Modern forms of national accounting are widely understood to have emerged within the context of rivalry between the western powers and attempts to manage the economic fallout of World War I. There has been little consideration of the way in which imperialism shaped debates and approaches to national accounting. Providing a close reading of Indian scholar K. T. Shah’s intervention in debates about how to measure the national economy of the 1920s, this article seeks to shed new light on innovative debates within Indian economics in this period. In so doing, it also seeks to draw attention to the ways in which debates about national economy were themselves a site of contestation, and reaffirmation, of colonial power structures in the interwar years.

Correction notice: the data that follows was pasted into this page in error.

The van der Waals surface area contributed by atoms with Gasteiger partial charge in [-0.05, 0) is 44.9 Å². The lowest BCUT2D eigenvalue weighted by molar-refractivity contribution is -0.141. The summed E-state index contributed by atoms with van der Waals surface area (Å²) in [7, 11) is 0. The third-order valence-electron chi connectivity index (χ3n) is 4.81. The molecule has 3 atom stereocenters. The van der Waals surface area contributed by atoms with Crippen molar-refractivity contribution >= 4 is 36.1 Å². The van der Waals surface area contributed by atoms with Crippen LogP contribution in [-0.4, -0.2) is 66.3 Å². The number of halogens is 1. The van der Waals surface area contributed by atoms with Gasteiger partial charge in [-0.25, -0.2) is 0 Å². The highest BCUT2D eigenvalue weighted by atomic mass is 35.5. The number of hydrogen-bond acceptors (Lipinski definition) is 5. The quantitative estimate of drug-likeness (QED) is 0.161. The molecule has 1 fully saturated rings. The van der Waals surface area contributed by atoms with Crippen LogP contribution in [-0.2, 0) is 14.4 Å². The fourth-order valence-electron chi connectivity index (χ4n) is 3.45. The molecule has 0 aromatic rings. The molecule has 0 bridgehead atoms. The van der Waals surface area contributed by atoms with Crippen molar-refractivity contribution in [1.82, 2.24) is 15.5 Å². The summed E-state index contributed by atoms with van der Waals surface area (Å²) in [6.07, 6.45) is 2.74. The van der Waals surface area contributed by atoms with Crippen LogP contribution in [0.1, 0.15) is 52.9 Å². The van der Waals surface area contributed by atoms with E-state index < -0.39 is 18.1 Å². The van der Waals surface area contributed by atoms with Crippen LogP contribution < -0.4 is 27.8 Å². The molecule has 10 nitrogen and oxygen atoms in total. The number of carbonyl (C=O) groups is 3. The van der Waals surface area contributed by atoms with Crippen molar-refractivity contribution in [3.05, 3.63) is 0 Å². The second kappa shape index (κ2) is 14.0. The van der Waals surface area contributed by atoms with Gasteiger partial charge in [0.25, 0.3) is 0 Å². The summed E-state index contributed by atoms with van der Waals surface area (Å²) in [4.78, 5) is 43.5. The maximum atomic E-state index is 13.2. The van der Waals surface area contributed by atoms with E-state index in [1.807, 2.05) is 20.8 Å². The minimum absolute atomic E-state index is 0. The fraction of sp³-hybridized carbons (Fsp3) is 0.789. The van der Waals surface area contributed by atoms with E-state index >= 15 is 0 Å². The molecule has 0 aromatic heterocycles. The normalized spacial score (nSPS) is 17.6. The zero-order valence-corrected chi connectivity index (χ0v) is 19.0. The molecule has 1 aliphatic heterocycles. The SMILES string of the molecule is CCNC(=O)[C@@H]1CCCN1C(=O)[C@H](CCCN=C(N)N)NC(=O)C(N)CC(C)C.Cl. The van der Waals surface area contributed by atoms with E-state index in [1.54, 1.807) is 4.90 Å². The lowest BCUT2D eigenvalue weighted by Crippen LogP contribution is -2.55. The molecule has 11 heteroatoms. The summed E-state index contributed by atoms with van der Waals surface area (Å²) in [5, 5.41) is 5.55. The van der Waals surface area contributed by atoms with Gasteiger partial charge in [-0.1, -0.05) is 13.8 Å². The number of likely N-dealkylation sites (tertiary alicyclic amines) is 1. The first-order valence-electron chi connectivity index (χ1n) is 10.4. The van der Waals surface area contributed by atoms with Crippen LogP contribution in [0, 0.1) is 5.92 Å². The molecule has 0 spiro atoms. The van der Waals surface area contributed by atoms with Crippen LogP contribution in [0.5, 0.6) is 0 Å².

Accounting for the Nation, Marginalizing the Empire: Taxable Capacity and Colonial Rule in the Early Twentieth Century
Eleanor Newbigin; Accounting for the Nation, Marginalizing the Empire: Taxable Capacity and Colonial Rule in the Early Twentieth Century. History of Political Economy 1 June 2020; 52 (3): 455–472. doi: https://doi.org/10.1215/00182702-8304791
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